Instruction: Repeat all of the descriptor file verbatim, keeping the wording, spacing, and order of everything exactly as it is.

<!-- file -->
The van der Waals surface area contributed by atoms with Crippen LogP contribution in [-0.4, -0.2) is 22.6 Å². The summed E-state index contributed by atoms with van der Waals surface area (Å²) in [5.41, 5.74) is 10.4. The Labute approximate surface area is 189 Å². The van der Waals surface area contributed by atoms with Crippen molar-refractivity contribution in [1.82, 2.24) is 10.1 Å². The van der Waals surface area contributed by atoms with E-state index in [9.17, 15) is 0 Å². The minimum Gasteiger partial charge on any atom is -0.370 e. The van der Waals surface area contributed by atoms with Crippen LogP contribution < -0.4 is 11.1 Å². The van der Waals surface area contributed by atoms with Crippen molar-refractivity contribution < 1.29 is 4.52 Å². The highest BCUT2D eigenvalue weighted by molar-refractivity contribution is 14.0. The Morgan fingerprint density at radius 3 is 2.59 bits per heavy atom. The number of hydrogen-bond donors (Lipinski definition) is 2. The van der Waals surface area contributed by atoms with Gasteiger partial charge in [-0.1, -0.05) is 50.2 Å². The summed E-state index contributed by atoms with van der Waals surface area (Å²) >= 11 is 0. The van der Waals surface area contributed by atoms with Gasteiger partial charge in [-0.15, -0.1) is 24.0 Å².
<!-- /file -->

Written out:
The van der Waals surface area contributed by atoms with Crippen LogP contribution in [-0.4, -0.2) is 22.6 Å². The summed E-state index contributed by atoms with van der Waals surface area (Å²) in [5.41, 5.74) is 10.4. The Labute approximate surface area is 189 Å². The van der Waals surface area contributed by atoms with Crippen molar-refractivity contribution in [1.82, 2.24) is 10.1 Å². The van der Waals surface area contributed by atoms with E-state index in [9.17, 15) is 0 Å². The minimum Gasteiger partial charge on any atom is -0.370 e. The van der Waals surface area contributed by atoms with Crippen LogP contribution < -0.4 is 11.1 Å². The van der Waals surface area contributed by atoms with Crippen molar-refractivity contribution < 1.29 is 4.52 Å². The highest BCUT2D eigenvalue weighted by molar-refractivity contribution is 14.0. The Morgan fingerprint density at radius 3 is 2.59 bits per heavy atom. The number of hydrogen-bond donors (Lipinski definition) is 2. The van der Waals surface area contributed by atoms with Gasteiger partial charge in [-0.1, -0.05) is 50.2 Å². The summed E-state index contributed by atoms with van der Waals surface area (Å²) >= 11 is 0. The van der Waals surface area contributed by atoms with Gasteiger partial charge in [-0.15, -0.1) is 24.0 Å².